Theodore Roosevelt National Park (first 9 pictures) consists of three different sections of badlands along the Little Missouri River. Badlands are a type of dry terrain where softer sedimentary rocks and clay-rich soils have been extensively eroded by wind and water. Canyons, ravines, gullies, buttes, mesas, hoodoos and other such geological forms are common in badlands.
Teddy Roosevelt first came to the North Dakota badlands to hunt bison in September 1883. During that first short trip, he got his bison and fell in love with the rugged lifestyle and the “perfect freedom” of the West. After that visit, he invested $14,000 in the Maltese Cross Ranch. After the death of both his wife and his mother on February 14, 1884, Teddy Roosevelt returned to his North Dakota ranch seeking solitude and time to heal. His adventures in “the strenuous life” outdoors and the loss of his cattle in the starvation winter in 1886-1887 were influential in his pursuit of conservation policies as President of the United States.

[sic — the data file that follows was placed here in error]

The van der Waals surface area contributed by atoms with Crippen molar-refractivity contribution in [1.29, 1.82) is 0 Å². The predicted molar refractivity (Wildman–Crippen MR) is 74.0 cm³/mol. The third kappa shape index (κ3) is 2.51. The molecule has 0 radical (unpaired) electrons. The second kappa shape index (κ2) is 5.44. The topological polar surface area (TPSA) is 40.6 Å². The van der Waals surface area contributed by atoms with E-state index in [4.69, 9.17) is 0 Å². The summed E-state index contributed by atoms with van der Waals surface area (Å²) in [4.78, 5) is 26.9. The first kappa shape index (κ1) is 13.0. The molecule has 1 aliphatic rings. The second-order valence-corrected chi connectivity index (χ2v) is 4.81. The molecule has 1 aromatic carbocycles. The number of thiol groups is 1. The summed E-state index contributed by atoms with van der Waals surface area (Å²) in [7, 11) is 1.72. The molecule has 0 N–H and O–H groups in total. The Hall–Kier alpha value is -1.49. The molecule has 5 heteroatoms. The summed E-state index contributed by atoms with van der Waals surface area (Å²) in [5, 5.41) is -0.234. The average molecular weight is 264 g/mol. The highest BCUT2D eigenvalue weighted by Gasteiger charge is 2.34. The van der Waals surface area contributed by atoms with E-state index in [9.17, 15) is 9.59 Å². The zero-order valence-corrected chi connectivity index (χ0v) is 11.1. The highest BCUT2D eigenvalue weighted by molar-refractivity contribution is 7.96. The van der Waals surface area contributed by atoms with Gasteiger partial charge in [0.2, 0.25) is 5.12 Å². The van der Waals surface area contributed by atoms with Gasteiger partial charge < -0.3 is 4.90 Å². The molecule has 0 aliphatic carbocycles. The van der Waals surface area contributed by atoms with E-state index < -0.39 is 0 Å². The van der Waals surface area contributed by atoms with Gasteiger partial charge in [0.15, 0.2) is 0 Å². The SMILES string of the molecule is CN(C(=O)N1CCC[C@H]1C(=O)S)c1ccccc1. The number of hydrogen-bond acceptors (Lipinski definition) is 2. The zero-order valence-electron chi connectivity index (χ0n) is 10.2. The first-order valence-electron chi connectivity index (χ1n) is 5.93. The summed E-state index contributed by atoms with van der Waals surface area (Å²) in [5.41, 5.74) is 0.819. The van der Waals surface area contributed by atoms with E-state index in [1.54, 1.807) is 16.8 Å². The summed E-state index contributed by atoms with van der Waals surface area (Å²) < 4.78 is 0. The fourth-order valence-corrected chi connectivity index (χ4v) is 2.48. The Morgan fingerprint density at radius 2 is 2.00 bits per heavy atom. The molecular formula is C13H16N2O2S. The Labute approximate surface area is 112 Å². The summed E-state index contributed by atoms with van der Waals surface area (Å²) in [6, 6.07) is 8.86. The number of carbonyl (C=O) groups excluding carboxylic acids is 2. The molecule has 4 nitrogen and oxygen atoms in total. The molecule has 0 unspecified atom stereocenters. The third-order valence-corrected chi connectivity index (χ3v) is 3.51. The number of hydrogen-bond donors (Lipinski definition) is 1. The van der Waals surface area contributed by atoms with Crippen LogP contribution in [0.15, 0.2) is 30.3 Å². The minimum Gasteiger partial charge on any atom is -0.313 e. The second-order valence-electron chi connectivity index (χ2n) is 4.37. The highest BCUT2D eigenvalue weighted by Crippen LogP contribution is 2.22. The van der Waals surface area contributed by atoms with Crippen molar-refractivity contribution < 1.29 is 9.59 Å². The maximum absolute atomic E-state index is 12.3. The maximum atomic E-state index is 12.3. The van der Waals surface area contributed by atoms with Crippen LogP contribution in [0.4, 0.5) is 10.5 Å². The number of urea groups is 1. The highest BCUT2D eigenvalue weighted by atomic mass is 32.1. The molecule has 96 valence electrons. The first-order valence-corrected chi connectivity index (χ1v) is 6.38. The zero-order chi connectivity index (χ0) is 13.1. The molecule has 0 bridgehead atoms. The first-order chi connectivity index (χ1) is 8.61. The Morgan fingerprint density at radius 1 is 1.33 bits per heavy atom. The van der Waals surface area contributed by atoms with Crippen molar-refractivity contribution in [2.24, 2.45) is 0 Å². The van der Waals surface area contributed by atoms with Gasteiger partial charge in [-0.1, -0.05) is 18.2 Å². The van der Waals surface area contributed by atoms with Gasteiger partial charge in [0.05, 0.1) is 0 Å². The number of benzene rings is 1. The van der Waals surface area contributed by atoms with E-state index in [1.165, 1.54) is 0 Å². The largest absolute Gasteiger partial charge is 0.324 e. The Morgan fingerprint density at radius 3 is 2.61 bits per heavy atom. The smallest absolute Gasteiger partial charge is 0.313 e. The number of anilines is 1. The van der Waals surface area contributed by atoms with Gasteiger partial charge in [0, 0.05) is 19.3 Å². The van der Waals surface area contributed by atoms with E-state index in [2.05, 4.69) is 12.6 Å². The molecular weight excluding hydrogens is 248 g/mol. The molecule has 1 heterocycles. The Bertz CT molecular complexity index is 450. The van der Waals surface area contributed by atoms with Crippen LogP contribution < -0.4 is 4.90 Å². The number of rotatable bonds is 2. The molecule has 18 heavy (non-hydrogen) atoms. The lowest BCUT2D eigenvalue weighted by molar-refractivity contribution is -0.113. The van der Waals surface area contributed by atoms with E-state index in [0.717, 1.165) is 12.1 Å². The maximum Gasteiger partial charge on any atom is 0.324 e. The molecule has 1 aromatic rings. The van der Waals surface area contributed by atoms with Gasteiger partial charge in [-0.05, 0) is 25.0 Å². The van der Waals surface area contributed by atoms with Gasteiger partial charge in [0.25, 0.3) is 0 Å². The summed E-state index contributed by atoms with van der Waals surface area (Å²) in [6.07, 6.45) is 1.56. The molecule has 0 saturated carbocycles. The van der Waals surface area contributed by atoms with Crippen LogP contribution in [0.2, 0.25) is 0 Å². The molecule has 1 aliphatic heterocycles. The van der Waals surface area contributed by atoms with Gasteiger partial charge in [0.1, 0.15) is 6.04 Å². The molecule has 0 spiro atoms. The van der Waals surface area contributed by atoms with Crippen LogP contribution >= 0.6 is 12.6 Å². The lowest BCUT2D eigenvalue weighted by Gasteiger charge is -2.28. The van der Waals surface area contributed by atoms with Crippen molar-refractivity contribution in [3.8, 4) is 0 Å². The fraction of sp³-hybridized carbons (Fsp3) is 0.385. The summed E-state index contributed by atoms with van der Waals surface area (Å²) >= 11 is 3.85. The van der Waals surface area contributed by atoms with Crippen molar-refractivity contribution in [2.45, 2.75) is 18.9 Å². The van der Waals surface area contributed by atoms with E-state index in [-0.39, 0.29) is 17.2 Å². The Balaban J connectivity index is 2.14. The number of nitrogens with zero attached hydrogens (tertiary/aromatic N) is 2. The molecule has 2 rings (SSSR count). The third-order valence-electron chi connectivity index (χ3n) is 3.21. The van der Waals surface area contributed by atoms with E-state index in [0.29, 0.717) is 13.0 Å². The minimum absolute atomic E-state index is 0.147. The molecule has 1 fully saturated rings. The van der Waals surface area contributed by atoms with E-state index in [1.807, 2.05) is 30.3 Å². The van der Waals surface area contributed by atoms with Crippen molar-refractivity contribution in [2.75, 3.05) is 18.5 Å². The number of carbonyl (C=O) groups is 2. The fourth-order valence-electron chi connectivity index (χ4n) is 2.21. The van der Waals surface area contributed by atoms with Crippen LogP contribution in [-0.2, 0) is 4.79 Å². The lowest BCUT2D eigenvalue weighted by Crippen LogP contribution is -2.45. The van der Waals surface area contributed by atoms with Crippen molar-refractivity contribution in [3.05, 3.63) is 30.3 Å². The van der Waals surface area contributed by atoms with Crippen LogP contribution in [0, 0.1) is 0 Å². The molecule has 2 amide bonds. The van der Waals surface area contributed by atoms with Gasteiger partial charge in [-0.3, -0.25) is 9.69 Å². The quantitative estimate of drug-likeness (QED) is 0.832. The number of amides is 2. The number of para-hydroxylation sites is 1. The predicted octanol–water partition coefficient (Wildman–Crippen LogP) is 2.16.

We had planned on camping at the park, but the 95 degree temperature and no electricity at the campground led us to move to a state park. On the way, we stopped at Fort Union Trading Post National Historic Site which was the most important fur trading post on the upper Missouri until 1867. It was instrumental in developing the fur trade in Montana. Here Assiniboine, Crow, Cree, Ojibwe, Blackfoot, Hidatsa, Lakota, and other tribes traded buffalo robes and furs for trade goods including items such as beads, clay pipes, guns, blankets, knives, cookware, cloth, and alcohol.